Lost seafarers last resting place recognised 76 years later
A ceremony has marked the last resting place of two Lascar seamen who perished during the second world war and were buried in unmarked graves in Margate, now recognised thanks to research of RNLI Margate's station archivists and the Commonwealth War Graves Commission
The cargo vessel Matra was almost at the end of a difficult voyage, part of a convoy, from Boston USA to London in November 1939 when it struck a mine off Margate. The town's RNLI lifeboat picked up 52 of the crew including two Indian (Lascar) seamen who had abandoned the now sinking vessel into their own lifeboats and landed them back at Margate. Sadly, the two Lascar seamen did not survive along with 14 other Lascars who went down with their ship, trapped in the stern of the vessel.
At the time, the two seamen were not considered worthy of headstones and were buried in unmarked graves at Margate cemetery. Seventy-six years later and prompted by the memory of a local photographer and ex lifeboatman who remembered the occasion, Margate lifeboat station's archivists, with the help of staff at the cemetery and the Commonwealth War Graves Commission (CWGC) researched the history and the commission agreed to provide suitably marked headstones.
Accompanied by representatives of: the CWGC, Margate RNLI lifeboat station, Margate cemetery and Thanet Council, Revd. Brian Sharp, honorary chaplain at Margate lifeboat station conducted the service to mark the provision of the headstones for the two seamen who had been lost to history for over 70 years and for whom in Revd. Sharp’s words now lie 'in their own quiet corner of a foreign field'.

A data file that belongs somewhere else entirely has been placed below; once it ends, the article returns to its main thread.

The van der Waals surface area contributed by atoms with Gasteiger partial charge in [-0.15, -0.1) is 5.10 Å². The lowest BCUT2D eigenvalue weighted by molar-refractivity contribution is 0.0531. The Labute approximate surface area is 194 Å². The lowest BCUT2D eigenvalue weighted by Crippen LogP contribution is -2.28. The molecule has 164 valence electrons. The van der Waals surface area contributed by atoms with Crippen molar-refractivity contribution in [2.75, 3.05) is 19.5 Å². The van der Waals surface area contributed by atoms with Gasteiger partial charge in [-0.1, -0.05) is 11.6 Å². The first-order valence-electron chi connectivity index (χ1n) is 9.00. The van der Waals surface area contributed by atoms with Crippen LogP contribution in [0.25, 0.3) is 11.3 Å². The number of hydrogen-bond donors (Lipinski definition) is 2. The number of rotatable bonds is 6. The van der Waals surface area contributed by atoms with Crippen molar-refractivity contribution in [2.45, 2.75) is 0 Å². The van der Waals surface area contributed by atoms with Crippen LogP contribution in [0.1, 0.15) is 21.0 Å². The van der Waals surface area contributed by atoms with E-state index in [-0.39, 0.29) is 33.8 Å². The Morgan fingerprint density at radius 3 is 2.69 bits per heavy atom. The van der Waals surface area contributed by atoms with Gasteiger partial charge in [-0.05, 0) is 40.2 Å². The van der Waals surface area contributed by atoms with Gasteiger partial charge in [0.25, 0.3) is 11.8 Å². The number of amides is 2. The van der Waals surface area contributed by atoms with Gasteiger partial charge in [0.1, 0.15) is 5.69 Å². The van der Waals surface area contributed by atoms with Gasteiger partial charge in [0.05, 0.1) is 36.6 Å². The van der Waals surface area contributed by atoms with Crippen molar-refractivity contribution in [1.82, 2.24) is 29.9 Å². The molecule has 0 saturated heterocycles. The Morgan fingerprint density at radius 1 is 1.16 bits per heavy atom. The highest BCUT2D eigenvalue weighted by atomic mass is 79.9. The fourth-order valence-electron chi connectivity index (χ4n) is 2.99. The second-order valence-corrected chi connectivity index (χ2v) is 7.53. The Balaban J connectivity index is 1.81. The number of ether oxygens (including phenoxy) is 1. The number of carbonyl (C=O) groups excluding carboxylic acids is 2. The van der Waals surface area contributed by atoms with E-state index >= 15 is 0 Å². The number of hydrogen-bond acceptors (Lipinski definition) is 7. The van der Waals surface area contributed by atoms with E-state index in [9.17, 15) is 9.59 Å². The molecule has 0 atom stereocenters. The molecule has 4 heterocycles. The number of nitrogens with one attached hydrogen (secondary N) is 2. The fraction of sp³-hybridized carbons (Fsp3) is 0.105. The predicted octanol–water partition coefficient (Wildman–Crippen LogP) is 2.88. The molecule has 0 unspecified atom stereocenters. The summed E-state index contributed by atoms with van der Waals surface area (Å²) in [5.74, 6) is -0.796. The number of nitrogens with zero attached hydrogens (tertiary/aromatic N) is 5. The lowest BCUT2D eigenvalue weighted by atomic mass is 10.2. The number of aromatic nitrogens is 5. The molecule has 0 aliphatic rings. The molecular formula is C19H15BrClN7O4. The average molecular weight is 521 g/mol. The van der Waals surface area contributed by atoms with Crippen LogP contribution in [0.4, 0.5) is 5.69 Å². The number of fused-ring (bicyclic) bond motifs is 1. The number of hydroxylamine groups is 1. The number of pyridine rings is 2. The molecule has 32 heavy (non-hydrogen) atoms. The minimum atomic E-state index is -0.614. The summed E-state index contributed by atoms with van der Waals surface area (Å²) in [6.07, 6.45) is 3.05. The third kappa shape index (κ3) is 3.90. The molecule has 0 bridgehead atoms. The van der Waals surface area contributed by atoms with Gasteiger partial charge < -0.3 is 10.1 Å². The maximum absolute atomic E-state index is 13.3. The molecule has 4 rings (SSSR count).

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The RNLI charity saves lives at sea. Its volunteers provide a 24-hour search and rescue service around the United Kingdom and Republic of Ireland coasts. The RNLI operates over 238 lifeboat stations in the UK and Ireland and more than 240 lifeguard units on beaches around the UK and Channel Islands. The RNLI is independent of Coastguard and government and depends on voluntary donations and legacies to maintain its rescue service. Since the RNLI was founded in 1824, its lifeboat crews and lifeguards have saved over 142,700 lives.